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I use a mixture of linux and windows machines at my office. I've got logmein running on my windows machines, and VNC setup on the linux ones. The linux logmein browser plugin works great. However, I'm confused as to why there are no services like logmein or gotomypc for linux where you just install the program and you're good to go because there's no port forwarding to setup in your router. Is this because those services use port 80 to handle their communications which would be open? Is there a need to setup servers to handle the redirection so it wouldn't be cost-effective to create an open source RDP client/server suite that didn't require port forwarding?

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3 Answers 3

up vote 6 down vote accepted

Apps like TeamViewer are [Client--Server--Client]: they depend on using a server external to both parties' local networks. Each end is a client and initiates its own connection to the external server. Firewalls and NAT routers generally pass outgoing connections quite freely, and NAT enables the replies (coming from the external server) to reach the right internal nodes (PCs).

True [Client--Server] services require the server to have a routable address. A PC providing a service from behind a NAT router doesn't have a routable address, only the router nearest the internet has one. So an incoming connections for a given IP and port# has to be routed to the specific local-network node (PC) known your router to serve that particular port -- i.e., Port Forwarded.

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+1 for the gritty details... :) –  shady Mar 26 '10 at 3:42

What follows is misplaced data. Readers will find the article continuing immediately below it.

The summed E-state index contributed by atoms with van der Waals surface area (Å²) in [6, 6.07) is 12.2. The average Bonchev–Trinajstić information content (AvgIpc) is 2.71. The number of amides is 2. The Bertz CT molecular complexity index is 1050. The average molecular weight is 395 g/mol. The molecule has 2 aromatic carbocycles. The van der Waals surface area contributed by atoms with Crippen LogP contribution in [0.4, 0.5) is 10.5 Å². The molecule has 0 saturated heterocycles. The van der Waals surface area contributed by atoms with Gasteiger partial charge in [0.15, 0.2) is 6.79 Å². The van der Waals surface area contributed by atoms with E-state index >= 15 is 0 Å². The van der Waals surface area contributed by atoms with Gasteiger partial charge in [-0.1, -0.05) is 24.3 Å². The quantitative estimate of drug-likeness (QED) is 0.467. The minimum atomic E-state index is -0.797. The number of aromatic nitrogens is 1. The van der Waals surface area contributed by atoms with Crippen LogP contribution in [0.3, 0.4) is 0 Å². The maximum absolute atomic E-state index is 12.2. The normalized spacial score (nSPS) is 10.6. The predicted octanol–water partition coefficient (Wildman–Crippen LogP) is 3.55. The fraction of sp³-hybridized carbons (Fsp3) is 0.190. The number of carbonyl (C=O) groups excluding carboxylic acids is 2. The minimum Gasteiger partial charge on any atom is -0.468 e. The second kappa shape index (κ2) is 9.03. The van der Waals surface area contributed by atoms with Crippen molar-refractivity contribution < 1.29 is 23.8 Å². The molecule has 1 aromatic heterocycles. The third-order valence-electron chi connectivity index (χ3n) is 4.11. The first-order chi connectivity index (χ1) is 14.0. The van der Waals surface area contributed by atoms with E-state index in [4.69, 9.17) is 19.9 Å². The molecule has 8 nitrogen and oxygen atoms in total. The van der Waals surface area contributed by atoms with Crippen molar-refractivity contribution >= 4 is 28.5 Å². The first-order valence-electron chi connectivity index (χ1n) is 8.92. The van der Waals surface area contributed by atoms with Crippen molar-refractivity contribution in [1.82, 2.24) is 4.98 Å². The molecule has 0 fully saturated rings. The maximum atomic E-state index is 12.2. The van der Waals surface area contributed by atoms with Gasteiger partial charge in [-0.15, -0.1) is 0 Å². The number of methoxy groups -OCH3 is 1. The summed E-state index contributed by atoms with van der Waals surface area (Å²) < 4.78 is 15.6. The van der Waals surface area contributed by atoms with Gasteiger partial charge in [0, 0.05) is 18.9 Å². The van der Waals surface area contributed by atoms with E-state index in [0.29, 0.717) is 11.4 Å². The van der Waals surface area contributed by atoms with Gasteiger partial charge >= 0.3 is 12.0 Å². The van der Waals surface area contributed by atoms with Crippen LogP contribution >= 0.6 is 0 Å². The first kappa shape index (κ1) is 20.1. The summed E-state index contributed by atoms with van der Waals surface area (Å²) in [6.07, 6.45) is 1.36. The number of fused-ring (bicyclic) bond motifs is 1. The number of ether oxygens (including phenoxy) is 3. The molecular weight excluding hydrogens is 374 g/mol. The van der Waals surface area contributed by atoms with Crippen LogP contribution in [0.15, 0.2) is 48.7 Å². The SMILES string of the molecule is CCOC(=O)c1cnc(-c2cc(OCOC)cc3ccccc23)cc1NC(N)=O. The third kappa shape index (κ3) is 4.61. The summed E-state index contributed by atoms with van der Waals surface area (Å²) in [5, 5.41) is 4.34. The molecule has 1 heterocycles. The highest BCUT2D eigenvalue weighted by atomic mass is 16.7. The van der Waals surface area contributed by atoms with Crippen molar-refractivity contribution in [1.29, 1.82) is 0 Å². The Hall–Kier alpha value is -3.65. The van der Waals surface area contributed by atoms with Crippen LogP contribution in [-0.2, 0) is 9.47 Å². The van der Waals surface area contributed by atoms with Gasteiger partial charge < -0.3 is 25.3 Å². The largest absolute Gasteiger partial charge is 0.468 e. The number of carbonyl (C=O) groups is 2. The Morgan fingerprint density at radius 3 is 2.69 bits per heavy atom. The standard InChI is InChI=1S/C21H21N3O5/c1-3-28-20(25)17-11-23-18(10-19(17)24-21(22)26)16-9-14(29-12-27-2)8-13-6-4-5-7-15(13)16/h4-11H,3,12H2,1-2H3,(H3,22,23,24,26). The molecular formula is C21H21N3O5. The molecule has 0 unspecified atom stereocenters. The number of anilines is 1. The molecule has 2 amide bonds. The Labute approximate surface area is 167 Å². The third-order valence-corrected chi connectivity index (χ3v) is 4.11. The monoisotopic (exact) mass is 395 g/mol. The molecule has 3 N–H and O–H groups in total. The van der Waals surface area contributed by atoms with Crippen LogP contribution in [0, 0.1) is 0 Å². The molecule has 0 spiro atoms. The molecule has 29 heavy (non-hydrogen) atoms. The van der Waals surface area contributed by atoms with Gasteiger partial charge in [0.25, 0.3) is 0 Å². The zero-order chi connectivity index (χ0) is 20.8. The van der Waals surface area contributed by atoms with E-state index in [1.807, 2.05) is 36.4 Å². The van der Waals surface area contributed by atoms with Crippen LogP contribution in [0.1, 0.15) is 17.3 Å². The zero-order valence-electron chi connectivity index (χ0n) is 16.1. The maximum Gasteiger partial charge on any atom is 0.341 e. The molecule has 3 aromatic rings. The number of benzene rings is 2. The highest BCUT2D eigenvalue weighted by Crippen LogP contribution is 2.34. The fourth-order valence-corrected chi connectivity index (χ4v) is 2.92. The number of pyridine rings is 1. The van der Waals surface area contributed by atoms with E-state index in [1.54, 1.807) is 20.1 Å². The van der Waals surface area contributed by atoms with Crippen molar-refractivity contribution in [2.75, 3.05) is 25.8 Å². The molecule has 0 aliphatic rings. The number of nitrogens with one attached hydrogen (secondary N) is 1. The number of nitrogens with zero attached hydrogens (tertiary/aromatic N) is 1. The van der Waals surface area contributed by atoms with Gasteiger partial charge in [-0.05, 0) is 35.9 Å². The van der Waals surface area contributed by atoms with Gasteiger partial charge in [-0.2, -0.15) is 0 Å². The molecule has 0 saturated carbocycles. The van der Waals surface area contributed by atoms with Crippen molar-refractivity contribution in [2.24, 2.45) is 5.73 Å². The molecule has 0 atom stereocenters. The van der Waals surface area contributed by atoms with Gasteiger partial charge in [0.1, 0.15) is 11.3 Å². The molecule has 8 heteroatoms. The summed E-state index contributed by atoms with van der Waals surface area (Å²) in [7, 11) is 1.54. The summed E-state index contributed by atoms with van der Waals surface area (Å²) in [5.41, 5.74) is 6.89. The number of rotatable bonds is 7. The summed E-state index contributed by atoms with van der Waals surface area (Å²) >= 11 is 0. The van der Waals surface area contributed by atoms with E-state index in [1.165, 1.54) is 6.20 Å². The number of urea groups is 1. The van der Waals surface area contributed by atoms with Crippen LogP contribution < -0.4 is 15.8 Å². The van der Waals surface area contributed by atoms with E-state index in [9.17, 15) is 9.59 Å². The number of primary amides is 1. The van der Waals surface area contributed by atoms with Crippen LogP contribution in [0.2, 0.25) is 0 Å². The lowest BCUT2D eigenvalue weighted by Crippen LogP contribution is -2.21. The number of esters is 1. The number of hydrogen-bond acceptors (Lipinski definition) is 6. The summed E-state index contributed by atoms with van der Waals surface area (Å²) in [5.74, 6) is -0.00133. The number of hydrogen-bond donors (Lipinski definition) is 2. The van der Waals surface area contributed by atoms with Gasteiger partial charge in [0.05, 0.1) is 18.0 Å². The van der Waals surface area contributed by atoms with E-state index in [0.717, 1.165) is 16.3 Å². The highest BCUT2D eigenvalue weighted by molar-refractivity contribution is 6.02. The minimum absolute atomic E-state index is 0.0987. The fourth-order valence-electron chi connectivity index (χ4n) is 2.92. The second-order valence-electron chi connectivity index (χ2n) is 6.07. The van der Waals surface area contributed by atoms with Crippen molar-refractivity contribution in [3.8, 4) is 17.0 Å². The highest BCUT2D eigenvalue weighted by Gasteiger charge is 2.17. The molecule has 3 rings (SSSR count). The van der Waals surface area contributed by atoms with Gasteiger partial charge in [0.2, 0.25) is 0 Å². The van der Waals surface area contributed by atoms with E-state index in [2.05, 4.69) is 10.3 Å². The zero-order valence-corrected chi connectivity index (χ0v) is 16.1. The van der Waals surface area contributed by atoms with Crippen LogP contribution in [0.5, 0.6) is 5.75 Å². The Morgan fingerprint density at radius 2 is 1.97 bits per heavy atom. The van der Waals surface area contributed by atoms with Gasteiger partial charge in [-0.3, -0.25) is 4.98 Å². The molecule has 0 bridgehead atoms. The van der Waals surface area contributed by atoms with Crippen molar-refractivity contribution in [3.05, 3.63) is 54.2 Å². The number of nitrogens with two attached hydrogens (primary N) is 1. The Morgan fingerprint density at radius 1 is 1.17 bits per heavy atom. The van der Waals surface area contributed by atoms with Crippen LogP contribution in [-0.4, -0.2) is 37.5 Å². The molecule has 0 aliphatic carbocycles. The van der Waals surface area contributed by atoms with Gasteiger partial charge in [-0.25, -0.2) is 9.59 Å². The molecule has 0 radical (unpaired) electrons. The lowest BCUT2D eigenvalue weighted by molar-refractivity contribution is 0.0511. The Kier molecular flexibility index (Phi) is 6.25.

@JRobert Is this server running a specific software, or it's just a Web server (running PHP and MySQL), that passes ip's and available ports to both clients? –  FlashDark Feb 6 '13 at 2:57
    
@FlashDark: In the case of Team Viewer, it's their own physical server, and I have to assume, their custom software services to handle logging me (a helper) in and letting my "clients" (helpees) know that I'm online and authenticating each of us when we try to set up a connection, etc., billing services to professional users, etc. –  JRobert Feb 6 '13 at 21:23
    
@JRobert Great, that makes my position even worse :) Anyway, thanks for the answer. –  FlashDark Feb 8 '13 at 6:53
    
@FlashDark, what is your use-case? My first thought is Jabber is FOSS; it connects two clients who may be behind firewall / NAT routers. I don't know whether the clients then talk directly or continue through ejabberd, but you might find some useful information in that direction. Also, see what a search on peer-peer server connection returns. –  JRobert Feb 8 '13 at 17:59

I would be surprised if such software for Linux didn't already exist. Have looked for that functionality for Linux outside of Logmein and gotomypc? If very little does exist my guess would be for security concerns.

Is there a reason why you couldn't use SSH? I would recommend using it for security reasons and getting that port to be opened by security people isn't hard to do once security mechanisms are in place.

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Thank for you suggesting SSH. I ended up going with that on my linux machines for now. Thanks for the reply. –  shady Mar 26 '10 at 3:45

You bet!

Indeed, most of the "plug and play" apps (if you will) have a negotiation server in between you and the other machine which help connect you together via an ephemeral port. TeamViewer is a good example. It has native builds for Windows and Mac, and will run under Wine on Linux.

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I can't get Wine to work out of the box. It always fails to install the .net framework (but that's another thread!) Thanks for the quick reply. –  shady Mar 26 '10 at 3:43

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